[The succession] raises questions about how far any new prime minister can reshape the political landscape and has led to open speculation that Hailemariam’s appointment is a calculated political move by and for the TPLF, allowing them to maintain de facto political authority behind a cloak of ethnic pluralism.
Meles’ death exposes the dangers of a state built around one man, but he also leaves behind a formidable political machine. For Hailemariam the challenge is whether and how he can manage the machine. Members of competing elites may fight for control of this machine and ethnic movements on the periphery could be emboldened to exploit a perceived power vacuum.
As for Ethiopia, its government will face any number of political and economic tasks in the coming years.
Perhaps most immediately on his list is a mega-dam project inherited from Meles that began last year — the ‘Renaissance’ Dam on the Blue Nile would restrict water, at least initially, to both Egypt and Sudan, making it a politically controversial infrastructure project, to say nothing of its environmental impact.
The world knows little about the dam’s impact because of the relative lack of transparency and openness within Ethiopia’s government. Hailemariam’s administration will almost certainly face increasing pressure from within Ethiopia and internationally to develop greater freedom of speech and press, as well as open the 2015 elections to free and fair participation from opposition groups.
Although Ethiopia’s economy has grown steadily since 2004 under Meles, there are signs that Ethiopia’s economy may be slowing, even as its population continues to grow — as such, Hailemariam’s most pressing long-term concern will be achieving the kind of growth to support a country of almost 85 million people:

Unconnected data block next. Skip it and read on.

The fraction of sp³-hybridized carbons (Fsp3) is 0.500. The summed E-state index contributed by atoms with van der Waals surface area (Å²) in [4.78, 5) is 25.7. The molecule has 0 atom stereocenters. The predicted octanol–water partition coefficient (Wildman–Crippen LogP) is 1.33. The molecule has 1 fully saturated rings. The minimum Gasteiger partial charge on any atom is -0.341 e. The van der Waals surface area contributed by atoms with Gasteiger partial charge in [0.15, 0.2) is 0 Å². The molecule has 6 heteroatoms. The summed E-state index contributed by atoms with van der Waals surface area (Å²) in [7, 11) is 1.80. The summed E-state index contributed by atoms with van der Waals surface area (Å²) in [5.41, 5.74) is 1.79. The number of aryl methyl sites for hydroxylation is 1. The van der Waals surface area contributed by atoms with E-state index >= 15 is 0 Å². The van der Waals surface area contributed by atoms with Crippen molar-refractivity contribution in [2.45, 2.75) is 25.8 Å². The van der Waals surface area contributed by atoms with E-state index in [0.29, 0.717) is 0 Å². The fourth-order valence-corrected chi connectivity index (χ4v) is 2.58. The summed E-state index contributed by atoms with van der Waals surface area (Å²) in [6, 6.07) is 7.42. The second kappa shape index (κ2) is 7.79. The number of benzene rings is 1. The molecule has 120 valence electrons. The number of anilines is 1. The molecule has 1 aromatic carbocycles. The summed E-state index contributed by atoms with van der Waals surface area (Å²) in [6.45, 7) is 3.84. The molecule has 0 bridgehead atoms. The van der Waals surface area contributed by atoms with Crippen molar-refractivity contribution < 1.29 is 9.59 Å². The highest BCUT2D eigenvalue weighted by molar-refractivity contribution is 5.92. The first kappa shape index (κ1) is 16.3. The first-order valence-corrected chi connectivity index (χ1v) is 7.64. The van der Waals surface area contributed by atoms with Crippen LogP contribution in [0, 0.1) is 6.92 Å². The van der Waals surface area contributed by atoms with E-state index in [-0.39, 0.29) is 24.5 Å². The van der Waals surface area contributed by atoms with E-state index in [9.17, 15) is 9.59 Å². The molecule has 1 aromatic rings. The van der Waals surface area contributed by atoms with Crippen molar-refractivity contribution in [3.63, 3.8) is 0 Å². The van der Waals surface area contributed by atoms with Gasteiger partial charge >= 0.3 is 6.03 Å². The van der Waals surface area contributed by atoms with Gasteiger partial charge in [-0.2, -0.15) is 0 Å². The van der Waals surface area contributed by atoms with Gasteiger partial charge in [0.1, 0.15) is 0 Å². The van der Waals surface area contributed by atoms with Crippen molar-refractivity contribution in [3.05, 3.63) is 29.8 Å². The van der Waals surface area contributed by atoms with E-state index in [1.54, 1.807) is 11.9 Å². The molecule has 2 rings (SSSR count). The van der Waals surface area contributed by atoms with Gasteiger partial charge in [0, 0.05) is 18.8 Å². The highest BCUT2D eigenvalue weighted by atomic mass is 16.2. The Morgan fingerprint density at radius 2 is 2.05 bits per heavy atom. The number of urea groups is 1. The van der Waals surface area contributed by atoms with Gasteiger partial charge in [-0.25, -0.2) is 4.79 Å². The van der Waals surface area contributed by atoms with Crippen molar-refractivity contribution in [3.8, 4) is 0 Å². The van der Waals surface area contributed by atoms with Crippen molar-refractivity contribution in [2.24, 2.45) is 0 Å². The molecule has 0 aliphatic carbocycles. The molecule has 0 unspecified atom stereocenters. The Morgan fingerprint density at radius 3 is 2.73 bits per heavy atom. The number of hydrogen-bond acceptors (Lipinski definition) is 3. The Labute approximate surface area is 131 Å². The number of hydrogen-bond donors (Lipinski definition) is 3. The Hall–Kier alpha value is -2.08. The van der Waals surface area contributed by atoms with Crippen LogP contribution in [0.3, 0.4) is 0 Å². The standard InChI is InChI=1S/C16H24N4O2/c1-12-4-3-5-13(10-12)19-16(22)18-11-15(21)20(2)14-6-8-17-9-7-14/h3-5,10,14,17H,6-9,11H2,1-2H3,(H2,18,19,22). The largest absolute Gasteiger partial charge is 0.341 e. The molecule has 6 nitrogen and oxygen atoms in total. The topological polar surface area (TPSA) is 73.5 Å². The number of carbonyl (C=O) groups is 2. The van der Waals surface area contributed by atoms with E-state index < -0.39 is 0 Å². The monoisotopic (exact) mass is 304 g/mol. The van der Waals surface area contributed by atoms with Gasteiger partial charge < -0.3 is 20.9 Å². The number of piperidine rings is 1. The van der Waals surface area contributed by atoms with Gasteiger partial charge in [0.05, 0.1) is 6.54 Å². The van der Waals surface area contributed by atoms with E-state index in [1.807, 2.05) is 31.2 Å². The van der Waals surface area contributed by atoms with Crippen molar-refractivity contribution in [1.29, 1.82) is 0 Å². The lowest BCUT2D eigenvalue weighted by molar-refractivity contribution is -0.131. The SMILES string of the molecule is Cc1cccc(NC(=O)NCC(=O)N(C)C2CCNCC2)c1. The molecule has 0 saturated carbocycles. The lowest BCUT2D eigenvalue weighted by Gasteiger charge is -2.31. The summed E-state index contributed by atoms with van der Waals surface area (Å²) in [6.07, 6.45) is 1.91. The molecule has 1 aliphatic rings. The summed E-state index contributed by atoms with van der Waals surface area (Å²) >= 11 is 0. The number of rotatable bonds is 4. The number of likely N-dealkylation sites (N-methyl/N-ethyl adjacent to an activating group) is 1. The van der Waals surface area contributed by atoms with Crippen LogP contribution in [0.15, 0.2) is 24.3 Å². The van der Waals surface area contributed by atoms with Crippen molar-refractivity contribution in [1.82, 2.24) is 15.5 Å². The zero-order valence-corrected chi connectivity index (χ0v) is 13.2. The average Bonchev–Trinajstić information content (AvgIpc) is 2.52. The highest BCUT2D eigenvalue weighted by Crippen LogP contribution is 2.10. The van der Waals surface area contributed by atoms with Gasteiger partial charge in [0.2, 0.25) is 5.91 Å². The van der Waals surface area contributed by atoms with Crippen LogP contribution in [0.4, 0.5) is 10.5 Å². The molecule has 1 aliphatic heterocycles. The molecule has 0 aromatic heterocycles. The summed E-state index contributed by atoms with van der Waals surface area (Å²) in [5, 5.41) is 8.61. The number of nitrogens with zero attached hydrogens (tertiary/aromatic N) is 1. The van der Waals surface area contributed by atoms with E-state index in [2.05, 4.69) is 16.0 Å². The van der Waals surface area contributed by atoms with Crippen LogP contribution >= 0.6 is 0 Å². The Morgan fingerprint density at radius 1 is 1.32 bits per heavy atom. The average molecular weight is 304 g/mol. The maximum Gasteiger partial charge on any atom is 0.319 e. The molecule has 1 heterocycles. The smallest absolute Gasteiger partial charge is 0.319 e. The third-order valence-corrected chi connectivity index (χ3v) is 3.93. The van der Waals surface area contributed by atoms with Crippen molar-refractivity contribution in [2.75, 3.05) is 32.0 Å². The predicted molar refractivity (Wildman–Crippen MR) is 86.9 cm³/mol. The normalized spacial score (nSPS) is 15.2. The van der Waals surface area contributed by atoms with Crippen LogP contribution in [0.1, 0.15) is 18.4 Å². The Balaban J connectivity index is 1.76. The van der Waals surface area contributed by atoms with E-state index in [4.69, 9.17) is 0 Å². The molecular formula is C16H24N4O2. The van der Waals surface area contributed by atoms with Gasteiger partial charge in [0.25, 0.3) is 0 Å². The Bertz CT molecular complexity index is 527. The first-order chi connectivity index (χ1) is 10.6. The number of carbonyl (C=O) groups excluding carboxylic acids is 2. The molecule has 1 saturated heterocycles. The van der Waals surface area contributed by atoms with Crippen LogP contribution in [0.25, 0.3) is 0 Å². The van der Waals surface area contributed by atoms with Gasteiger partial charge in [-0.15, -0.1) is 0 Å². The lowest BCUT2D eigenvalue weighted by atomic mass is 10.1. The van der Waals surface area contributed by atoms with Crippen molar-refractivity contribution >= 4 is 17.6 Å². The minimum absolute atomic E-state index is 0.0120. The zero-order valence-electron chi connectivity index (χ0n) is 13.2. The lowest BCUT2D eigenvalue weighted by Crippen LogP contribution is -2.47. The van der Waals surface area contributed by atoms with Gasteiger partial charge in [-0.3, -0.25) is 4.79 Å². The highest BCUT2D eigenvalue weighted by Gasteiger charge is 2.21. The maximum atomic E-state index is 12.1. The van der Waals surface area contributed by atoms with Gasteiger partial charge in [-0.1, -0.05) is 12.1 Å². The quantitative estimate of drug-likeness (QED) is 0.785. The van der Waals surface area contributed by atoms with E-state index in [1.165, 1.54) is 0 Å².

Hailemariam therefore inherits considerable economic challenges with big structural issues concerning land policy, the fiscal economy and the cost of living. Ethiopia’s economy will only support major socio-economic transformation if real incomes rise and the provision of education to the masses leads to increasingly non-agrarian-specific careers or other job opportunities. A structural transformation from rainfall-dependent smallholder farming to urbanised economies requiring a more highly skilled urban workforce is needed, and many support factors including a more accessible and open banking system will be necessary to help small businesses to grow….
Balancing the complex interrelations between transformations in agriculture, urbanisation, employment generation and maintaining a reasonable cost of living is the challenge facing the new Prime Minister. Other countries like Cameroon have made greater strides in reducing poverty, despite smaller per capita income growth, by significantly improving income distribution. Ethiopia has yet to achieve a suitable formula, largely because the economy is so skewed by the political landscape. Decoupling political decision-making from economic policy will be a critical challenge for the new leadership.
Ethiopia also faces new challenges and opportunities from China’s increasing interest in Africa, as well as the familiar U.S. interest in stabilizing the radical Islamic threat in the Horn of Africa (specifically, in Somalia), which may become particularly tricker as Ethiopia’s population itself becomes more Muslim and less Christian.
Hailemariam’s agenda should also include finding some way to repair its long-strained relations with Eritrea, which have been essentially non-existent since the 1998-2000 war between the neighbors.